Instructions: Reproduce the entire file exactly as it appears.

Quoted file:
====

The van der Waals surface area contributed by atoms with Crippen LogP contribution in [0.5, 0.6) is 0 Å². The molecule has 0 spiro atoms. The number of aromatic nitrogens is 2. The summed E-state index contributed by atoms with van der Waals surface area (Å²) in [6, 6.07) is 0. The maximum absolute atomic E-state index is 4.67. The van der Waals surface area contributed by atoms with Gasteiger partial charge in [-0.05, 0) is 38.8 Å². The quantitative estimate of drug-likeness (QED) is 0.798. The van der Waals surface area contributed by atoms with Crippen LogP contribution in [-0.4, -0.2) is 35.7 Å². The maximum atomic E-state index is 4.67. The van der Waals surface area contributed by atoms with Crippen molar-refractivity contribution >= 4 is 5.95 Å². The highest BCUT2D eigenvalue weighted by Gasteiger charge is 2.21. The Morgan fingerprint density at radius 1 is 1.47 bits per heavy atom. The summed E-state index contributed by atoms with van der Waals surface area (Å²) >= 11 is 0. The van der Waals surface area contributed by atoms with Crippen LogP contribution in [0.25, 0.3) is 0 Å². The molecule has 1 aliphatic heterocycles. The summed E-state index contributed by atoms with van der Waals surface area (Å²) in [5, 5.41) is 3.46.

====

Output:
The van der Waals surface area contributed by atoms with Crippen LogP contribution in [0.5, 0.6) is 0 Å². The molecule has 0 spiro atoms. The number of aromatic nitrogens is 2. The summed E-state index contributed by atoms with van der Waals surface area (Å²) in [6, 6.07) is 0. The maximum absolute atomic E-state index is 4.67. The van der Waals surface area contributed by atoms with Gasteiger partial charge in [-0.05, 0) is 38.8 Å². The quantitative estimate of drug-likeness (QED) is 0.798. The van der Waals surface area contributed by atoms with Crippen LogP contribution in [-0.4, -0.2) is 35.7 Å². The maximum atomic E-state index is 4.67. The van der Waals surface area contributed by atoms with Crippen molar-refractivity contribution >= 4 is 5.95 Å². The highest BCUT2D eigenvalue weighted by Gasteiger charge is 2.21. The Morgan fingerprint density at radius 1 is 1.47 bits per heavy atom. The summed E-state index contributed by atoms with van der Waals surface area (Å²) >= 11 is 0. The van der Waals surface area contributed by atoms with Crippen LogP contribution in [0.25, 0.3) is 0 Å². The molecule has 1 aliphatic heterocycles. The summed E-state index contributed by atoms with van der Waals surface area (Å²) in [5, 5.41) is 3.46.